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GCSE Exam Results Day – Spare A Thought For The Teachers

It's not just students who are judged by exam results, and many teachers feel the strain of comparing theirs to colleagues' and other schools' achievements

  • GCSE Exam Results Day – Spare A Thought For The Teachers

This week the big story will be exam results. There will be pictures of jubilant students celebrating their A* grades and smiling headteachers basking in the reflected glory.

Sadly, there will also be teachers and leaders who do not feel like celebrating. Instead, they will be analysing the results and comparing themselves with their peers and colleagues, as well as thinking about the difficult conversations that lie ahead of them.

Dr Asha Patel is CEO of Innovating Minds, a social enterprise that works alongside schools to foster resiliency and reduce anxiety, offers some tips on handling the emotional rollercoaster of exam results.

How important are exams for teachers and students?
There is a lot of uncertainty, apprehension and so much riding on the information in those brown envelopes. The exam results are immediate, tangible evidence of success or failure for students.

However, they have also come to be the benchmark for schools, an annual snapshot of how the school is performing and are taken very seriously by parents, local authorities and the government so there is considerable pressure on schools to achieve good results year on year.

In your experience of working with teachers, how do they react to disappointing grades?
It’s not unusual for them to blame themselves and have irrational thoughts such as: “I’ve have failed my students,” “I’ve let the faculty down,” “I should have made the students work harder,” and. “I’m not good enough as a teacher.” While these thoughts are whirling round in their head teachers are not thinking rationally.

Everyone has a choice: they can give headroom to these thoughts and become disheartened and defeatist or they can see it as a challenge and take positive steps to banish their negativity.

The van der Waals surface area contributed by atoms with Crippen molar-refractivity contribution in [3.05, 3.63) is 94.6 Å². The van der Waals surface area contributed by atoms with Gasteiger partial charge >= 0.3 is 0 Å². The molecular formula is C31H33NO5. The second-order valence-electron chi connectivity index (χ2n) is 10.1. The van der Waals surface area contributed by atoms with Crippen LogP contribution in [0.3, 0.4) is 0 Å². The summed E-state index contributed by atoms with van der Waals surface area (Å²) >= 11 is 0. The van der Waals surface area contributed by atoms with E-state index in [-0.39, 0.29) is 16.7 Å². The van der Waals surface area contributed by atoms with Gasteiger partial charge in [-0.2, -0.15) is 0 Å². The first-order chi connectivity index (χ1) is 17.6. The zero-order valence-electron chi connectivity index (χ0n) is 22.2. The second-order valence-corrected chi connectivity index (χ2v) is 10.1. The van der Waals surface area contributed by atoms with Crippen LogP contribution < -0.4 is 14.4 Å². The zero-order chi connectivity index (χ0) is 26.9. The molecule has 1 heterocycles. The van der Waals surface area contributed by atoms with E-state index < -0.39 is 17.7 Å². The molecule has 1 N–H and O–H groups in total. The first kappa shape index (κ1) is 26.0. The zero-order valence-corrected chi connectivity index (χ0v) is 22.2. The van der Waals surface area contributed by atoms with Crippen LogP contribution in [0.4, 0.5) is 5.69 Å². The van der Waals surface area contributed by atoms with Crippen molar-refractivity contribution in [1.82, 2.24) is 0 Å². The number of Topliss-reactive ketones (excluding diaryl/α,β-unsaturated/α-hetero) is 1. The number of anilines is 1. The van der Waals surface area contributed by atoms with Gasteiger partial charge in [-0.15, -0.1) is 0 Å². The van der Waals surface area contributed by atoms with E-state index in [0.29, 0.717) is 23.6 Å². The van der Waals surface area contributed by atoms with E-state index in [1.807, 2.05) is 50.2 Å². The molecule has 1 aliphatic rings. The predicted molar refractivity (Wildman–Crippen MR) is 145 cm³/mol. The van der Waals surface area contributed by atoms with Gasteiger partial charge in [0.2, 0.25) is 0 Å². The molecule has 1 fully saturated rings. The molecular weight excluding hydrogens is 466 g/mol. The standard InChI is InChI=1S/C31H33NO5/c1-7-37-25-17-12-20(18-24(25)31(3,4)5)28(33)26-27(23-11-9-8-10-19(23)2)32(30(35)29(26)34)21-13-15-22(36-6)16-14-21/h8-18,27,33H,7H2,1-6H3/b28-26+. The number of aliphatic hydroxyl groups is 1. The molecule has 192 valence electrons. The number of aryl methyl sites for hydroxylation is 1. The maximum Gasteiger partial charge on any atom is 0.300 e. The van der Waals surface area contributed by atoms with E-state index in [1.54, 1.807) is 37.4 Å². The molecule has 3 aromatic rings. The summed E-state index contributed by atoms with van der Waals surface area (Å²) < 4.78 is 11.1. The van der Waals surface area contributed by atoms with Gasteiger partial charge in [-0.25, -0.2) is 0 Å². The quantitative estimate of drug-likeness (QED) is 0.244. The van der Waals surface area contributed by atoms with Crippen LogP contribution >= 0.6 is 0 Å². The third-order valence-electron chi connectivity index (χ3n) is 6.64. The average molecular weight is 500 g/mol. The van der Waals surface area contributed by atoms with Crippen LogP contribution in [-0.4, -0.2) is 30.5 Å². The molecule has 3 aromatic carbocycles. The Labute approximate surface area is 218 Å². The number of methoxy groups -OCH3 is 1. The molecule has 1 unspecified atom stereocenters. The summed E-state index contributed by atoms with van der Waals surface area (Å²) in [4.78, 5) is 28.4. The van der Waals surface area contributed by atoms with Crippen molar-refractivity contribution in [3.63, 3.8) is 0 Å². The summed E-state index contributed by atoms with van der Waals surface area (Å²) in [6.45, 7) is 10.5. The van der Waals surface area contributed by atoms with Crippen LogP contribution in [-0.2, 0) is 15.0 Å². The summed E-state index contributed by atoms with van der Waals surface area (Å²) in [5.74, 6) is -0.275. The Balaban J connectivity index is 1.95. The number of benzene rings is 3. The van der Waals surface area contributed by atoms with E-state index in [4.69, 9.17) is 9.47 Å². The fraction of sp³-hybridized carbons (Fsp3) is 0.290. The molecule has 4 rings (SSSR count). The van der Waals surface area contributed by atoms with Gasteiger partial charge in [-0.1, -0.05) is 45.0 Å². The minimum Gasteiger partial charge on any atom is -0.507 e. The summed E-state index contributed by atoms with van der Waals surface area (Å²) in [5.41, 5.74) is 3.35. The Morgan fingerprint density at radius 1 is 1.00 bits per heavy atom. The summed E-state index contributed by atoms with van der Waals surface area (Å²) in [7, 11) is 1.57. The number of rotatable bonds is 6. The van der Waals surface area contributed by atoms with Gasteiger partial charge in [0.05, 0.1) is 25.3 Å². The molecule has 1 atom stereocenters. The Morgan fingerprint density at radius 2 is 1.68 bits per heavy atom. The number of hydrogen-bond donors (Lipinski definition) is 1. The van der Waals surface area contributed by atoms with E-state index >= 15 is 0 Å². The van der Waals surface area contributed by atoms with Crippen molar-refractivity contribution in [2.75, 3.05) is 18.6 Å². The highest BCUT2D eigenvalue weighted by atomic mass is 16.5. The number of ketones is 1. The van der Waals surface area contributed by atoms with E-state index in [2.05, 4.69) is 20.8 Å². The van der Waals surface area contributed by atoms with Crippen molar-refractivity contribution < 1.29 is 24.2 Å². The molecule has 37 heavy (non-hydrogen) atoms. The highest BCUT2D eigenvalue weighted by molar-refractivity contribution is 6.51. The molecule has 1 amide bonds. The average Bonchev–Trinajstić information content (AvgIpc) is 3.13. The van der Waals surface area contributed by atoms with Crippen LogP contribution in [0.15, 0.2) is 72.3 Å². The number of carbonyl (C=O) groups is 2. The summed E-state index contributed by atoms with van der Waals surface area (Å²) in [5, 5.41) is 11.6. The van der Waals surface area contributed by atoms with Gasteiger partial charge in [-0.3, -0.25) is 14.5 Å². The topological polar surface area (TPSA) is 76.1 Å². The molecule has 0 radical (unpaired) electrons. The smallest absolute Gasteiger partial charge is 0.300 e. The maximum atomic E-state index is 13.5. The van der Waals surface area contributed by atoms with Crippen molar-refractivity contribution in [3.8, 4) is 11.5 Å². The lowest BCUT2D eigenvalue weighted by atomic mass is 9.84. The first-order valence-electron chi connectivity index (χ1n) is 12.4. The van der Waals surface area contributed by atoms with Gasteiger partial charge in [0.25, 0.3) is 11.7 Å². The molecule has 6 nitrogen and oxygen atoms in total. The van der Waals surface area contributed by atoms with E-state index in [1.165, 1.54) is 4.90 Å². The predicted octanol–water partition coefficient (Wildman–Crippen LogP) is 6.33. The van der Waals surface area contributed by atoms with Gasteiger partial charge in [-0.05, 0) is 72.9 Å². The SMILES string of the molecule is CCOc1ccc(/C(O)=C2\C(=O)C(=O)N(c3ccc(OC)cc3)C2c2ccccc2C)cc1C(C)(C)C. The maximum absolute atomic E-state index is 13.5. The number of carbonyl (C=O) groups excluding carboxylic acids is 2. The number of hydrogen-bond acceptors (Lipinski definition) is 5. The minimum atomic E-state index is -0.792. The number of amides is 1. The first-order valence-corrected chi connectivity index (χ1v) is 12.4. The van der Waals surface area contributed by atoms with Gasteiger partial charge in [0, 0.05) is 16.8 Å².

What advice would you give to teachers?
The first step is to realise that you are having negative thoughts. By focusing on them sooner rather than later you can take hold of them before they get stronger and dominate your mind. Irrational thoughts can get in the way of thinking logically so you must stop and refocus your mind. You need to shift from Emotional Mind to Wise Mind. This will let you make sensible decisions, relate to others better and work out and implement a plan to resolve your current problem.

Step two is to make sure that you don’t do things you will regret. Do not initiate meetings or write emails when you are in Emotional Mind. If you are tempted, write down what you intend to say and either get someone who is neutral to read it or leave it for a day or at least for several hours and read it again before you action it.

Step three is to make sure you are kind to yourself. Little treats and time outs matter. While you are comforting yourself, you are relaxing, lowering the emotional temperature and gradually you will be able to access the Wise Mind. Strategies such as baths, showers, listening to music, going for a walk, exercising, having a day out, engaging in a new activity can help. This is an experiment – not all strategies will work for you so find the ones that have a good effect.

Step four is to look at the big picture. It so easy to convince ourselves that we are failures, so let’s switch it around and use that energy to grow our mindsets by generating alternative thoughts and producing counter evidence. Why did you go into the teaching profession? Why do you teach in the way that you do? What impact have you had on the young people you have worked with?

Step five is to look to the future. Talk over your worries and concerns with someone you feel comfortable with and whom you can trust. Expressing how you feel can help you come to terms with your current situation and it can also help you to start thinking in positive terms about a plan to move forward.

Step six is to create your plan. You can write this down or keep it in your head. Writing it down and sharing it can help with accountability! Some find it productive and comforting to set SMART goals so they have signposts along the way to measure progress.

Teachers, middle leaders or member of the SLT have high pressure jobs and will always be in the public eye. Children, young people and junior staff will look up to you and expect you to be able to cope. When you are managing your own wellbeing and handling setbacks it is important to be open and honest. That way, others will learn how to develop resiliency and deal with the challenges that life sends their way.

Dr Asha Patel is CEO of Innovating Minds, a social enterprise that works alongside schools to foster resiliency and reduce anxiety. Follow her on Twitter at @LeenaAsha.

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